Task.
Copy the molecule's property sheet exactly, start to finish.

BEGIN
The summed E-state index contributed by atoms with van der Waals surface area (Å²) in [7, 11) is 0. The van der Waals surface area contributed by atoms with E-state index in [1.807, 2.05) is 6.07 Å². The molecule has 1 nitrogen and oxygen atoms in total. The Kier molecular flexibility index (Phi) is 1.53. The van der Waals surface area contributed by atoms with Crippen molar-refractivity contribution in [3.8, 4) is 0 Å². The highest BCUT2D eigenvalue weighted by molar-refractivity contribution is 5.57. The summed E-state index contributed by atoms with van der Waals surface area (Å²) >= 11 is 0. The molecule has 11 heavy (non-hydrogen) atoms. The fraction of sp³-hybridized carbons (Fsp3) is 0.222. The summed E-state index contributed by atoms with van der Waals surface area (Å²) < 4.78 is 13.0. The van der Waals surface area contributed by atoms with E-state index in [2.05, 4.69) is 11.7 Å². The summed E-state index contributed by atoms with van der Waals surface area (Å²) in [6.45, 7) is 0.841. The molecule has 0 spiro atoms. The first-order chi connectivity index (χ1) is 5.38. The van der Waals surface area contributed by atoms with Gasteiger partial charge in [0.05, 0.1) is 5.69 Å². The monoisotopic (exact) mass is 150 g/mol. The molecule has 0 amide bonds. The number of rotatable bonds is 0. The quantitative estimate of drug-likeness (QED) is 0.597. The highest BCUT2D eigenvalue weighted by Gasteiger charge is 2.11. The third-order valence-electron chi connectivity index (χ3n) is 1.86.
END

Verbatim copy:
The summed E-state index contributed by atoms with van der Waals surface area (Å²) in [7, 11) is 0. The van der Waals surface area contributed by atoms with E-state index in [1.807, 2.05) is 6.07 Å². The molecule has 1 nitrogen and oxygen atoms in total. The Kier molecular flexibility index (Phi) is 1.53. The van der Waals surface area contributed by atoms with Crippen molar-refractivity contribution in [3.8, 4) is 0 Å². The highest BCUT2D eigenvalue weighted by molar-refractivity contribution is 5.57. The summed E-state index contributed by atoms with van der Waals surface area (Å²) >= 11 is 0. The molecule has 11 heavy (non-hydrogen) atoms. The fraction of sp³-hybridized carbons (Fsp3) is 0.222. The summed E-state index contributed by atoms with van der Waals surface area (Å²) < 4.78 is 13.0. The van der Waals surface area contributed by atoms with E-state index in [2.05, 4.69) is 11.7 Å². The summed E-state index contributed by atoms with van der Waals surface area (Å²) in [6.45, 7) is 0.841. The molecule has 0 spiro atoms. The first-order chi connectivity index (χ1) is 5.38. The van der Waals surface area contributed by atoms with Gasteiger partial charge in [0.05, 0.1) is 5.69 Å². The monoisotopic (exact) mass is 150 g/mol. The molecule has 0 amide bonds. The number of rotatable bonds is 0. The quantitative estimate of drug-likeness (QED) is 0.597. The highest BCUT2D eigenvalue weighted by Gasteiger charge is 2.11. The third-order valence-electron chi connectivity index (χ3n) is 1.86.